Recently Keith Thompson, a New York artist interested in utilizing new technologies in the creation of his artwork, worked with Direct Dimensions on a great 3D project. Thompson’s specialty is glass sculpture and his pieces often deal with presenting the human form in a reflective medium. His most recent series, called “Reflections”, is based on the 3D digital data from fifteen primate skulls.
“Reflections will feature 15 different monkey skulls. Monkeys are a common motif combined with mirrors in Eastern European arts and crafts - this serves to remind the viewer of our common, primitive roots. These works are illuminated from within, but they also present the viewer with their own reflection; literally and figuratively,” says Thompson. In the finished pieces, the skulls will appear as an image suspended in a thick block of glass. When the viewer looks into the glass they will see their own reflection super-imposed on the primate skull, reminding them of their common origins.
Mr. Thompson initiated efforts with Direct Dimensions on a test skull so that the process and concept could be established. While his earlier works explored silk screening processes, he wanted to explore the use of 3D imaging together with printing in this new series. With the most cutting-edge 3D technologies, Direct Dimensions was up to the task of providing him with precise 3D digital replicas for use in his work.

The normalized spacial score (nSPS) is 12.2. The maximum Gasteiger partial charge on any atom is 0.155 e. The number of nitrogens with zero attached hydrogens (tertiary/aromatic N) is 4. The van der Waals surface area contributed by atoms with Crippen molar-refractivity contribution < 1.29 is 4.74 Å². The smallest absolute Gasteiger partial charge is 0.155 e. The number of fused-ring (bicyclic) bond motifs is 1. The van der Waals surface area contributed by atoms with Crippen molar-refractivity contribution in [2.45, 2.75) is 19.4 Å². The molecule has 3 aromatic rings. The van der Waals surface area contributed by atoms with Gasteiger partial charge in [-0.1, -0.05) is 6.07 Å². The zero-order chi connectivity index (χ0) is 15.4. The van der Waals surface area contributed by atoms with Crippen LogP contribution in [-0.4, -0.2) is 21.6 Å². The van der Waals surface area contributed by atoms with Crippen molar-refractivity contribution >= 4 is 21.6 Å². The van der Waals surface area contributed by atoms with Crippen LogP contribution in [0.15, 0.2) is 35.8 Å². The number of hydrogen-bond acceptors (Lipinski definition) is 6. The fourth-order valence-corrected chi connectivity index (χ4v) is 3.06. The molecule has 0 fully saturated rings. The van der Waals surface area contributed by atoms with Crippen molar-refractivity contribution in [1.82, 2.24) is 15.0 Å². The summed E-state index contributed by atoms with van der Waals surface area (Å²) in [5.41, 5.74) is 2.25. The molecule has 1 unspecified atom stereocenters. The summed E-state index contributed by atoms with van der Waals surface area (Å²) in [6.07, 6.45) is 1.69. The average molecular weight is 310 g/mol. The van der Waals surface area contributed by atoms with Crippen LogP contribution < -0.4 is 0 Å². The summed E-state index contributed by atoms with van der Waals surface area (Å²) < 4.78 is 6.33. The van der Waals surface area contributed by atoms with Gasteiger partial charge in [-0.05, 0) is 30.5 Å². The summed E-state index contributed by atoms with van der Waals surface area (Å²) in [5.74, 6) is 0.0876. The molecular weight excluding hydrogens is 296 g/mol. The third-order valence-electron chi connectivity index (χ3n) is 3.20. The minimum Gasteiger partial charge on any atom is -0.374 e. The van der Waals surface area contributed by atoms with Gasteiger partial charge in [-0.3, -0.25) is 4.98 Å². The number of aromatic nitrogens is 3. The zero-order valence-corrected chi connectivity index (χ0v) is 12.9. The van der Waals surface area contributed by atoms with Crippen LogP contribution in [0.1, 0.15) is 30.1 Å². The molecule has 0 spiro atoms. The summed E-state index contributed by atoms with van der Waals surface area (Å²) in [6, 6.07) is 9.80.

The DDI technicians initially demonstrated the process by scanning a baboon skull. The raw data was processed into a high resolution watertight 3D polygon model for use within Thompson’s printing process. The process worked so well that the team was asked to scan additional skulls – including a gorilla and chimpanzee.
In order to achieve the precise detail that would be necessary for Thompson to recreate the skulls, the DDI team used a combination of the Faro Arm and a Kreon laser line scanner to provide the ideal resolution for the small features within the skulls. Multiple scans were taken of each primate skull to obtain all the detail and then were digitally combined to create the watertight polygon models of each bone.
While full 3D models were created, Thompson needed only 2D cross sections from the 3D models for his unique printing process. He used the cross sections to print the images in separate sheets of glass. The glass sheets are then fused together to create a full image of the skull that appears to be floating within the block. The glass blocks are then displayed in a lightbox, illuminating the skull within.